5 lessons religion can teach internet marketers:
- Have a tall steeple (or something similar). Make sure folks can find you when they’re ready. Discoverability is the name of the game.
- Tell a good story. Have a compelling narrative about your brand. That way, when folks arrive they’ll want to stay.
- Practice what you preach. Cough. OK, religions don’t always do that well on this score. To succeed, though, you’d better know whereof you speak. That means believing in what you’re selling.
- Let the believers do the marketing. Your happy customers can go out and tell their friends about you. They’ll do a better job selling you than you ever could.
- Do not compromise. Religions function around a core of passionate believers. Your internet marketing campaign is the same. If you do something that appears to compromise the story that brought them to you, they’ll leave. You can’t replace them. So don’t compromise on the values that attracted your first, core customers.
Bonus lesson: Hubris, aka there Will Be A Reckoning. If you lie, or deceive, or mistreat some of your customers, the entire world will find out. It’s not an ‘if’. It’s a ‘when’. I’ve made this mistake a few times myself. So did Eliot Spitzer, seven or eight times. Er, but I made this mistake in different ways.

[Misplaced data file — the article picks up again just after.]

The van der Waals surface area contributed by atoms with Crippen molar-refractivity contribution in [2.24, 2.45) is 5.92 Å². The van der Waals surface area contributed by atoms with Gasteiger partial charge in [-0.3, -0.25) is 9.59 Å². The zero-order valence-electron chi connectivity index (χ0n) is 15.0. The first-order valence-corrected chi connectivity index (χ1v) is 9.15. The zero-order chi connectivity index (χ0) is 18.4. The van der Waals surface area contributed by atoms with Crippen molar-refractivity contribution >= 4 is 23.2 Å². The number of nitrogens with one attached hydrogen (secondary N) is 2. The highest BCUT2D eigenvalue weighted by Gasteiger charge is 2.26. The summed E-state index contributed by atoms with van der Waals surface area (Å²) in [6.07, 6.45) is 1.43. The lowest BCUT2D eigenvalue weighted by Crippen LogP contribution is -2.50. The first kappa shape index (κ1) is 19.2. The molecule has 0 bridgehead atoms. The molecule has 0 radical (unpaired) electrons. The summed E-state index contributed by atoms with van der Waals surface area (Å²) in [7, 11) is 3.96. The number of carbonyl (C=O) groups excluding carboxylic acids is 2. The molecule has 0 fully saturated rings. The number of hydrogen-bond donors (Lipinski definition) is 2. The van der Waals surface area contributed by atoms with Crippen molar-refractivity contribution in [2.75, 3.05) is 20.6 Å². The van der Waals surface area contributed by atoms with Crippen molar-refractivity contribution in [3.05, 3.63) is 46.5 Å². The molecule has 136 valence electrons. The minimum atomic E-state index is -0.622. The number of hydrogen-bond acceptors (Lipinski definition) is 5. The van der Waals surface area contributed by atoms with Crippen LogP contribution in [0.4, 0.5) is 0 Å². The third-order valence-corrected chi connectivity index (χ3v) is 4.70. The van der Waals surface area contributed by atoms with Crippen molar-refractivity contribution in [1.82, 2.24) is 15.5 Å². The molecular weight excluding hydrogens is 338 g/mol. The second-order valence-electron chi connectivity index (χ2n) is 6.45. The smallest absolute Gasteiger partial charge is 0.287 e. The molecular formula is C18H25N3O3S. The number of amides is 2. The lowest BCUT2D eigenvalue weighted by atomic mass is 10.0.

The Philosophical Stuff
People turn to religion when necessity and desire come together. The clergy and monks and rabbis and imams wait with their own compelling stories to comfort, explain and/or guide.
I make no judgments here. If you want my attitudes about organized religion and not-so-organized religion, you’ll have to buy me a beer.
Sure, missionaries go out and try to convert the unwashed masses (Although not in Judaism – we tell you to take a hike. Go figure). But the flock shows up when the flock is good and ready.
There’s a powerful lesson there for marketers. Internet marketing doesn’t work if you go out and try to convert folks. That worked when TV was the primary medium – you could talk at people, catch ’em at home, and lull them into buying what you had to offer (read Life After the 30 Second Spot to learn more about this).
Now, the game’s different: You have to wait for them to come to you.